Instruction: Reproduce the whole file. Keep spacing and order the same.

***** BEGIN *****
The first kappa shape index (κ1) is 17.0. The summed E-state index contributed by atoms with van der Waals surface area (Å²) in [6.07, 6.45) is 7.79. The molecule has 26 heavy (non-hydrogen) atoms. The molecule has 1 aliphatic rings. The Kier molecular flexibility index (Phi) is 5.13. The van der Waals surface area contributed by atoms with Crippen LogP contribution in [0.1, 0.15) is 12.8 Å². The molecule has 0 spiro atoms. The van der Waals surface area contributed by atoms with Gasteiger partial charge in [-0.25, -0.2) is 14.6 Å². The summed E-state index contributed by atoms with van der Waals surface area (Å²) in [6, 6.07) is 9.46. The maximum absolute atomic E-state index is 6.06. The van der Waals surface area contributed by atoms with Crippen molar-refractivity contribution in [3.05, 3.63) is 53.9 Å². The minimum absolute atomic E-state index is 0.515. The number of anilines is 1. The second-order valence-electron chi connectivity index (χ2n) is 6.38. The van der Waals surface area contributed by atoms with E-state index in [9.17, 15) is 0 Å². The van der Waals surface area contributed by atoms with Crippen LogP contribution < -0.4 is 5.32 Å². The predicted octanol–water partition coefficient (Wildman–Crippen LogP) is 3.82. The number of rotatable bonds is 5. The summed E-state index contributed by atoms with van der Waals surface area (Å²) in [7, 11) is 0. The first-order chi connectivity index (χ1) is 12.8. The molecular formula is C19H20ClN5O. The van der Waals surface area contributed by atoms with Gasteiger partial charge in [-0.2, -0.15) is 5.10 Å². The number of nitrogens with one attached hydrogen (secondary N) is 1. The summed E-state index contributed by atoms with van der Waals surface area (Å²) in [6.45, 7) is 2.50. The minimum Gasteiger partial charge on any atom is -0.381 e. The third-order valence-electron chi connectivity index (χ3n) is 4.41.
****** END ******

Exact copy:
The first kappa shape index (κ1) is 17.0. The summed E-state index contributed by atoms with van der Waals surface area (Å²) in [6.07, 6.45) is 7.79. The molecule has 26 heavy (non-hydrogen) atoms. The molecule has 1 aliphatic rings. The Kier molecular flexibility index (Phi) is 5.13. The van der Waals surface area contributed by atoms with Crippen LogP contribution in [0.1, 0.15) is 12.8 Å². The molecule has 0 spiro atoms. The van der Waals surface area contributed by atoms with Gasteiger partial charge in [-0.25, -0.2) is 14.6 Å². The summed E-state index contributed by atoms with van der Waals surface area (Å²) in [6, 6.07) is 9.46. The maximum absolute atomic E-state index is 6.06. The van der Waals surface area contributed by atoms with Crippen molar-refractivity contribution in [3.05, 3.63) is 53.9 Å². The minimum absolute atomic E-state index is 0.515. The number of anilines is 1. The second-order valence-electron chi connectivity index (χ2n) is 6.38. The van der Waals surface area contributed by atoms with E-state index in [9.17, 15) is 0 Å². The van der Waals surface area contributed by atoms with Crippen LogP contribution < -0.4 is 5.32 Å². The predicted octanol–water partition coefficient (Wildman–Crippen LogP) is 3.82. The number of rotatable bonds is 5. The summed E-state index contributed by atoms with van der Waals surface area (Å²) in [7, 11) is 0. The first-order chi connectivity index (χ1) is 12.8. The molecular formula is C19H20ClN5O. The van der Waals surface area contributed by atoms with Gasteiger partial charge in [-0.2, -0.15) is 5.10 Å². The number of nitrogens with one attached hydrogen (secondary N) is 1. The summed E-state index contributed by atoms with van der Waals surface area (Å²) in [6.45, 7) is 2.50. The minimum Gasteiger partial charge on any atom is -0.381 e. The third-order valence-electron chi connectivity index (χ3n) is 4.41.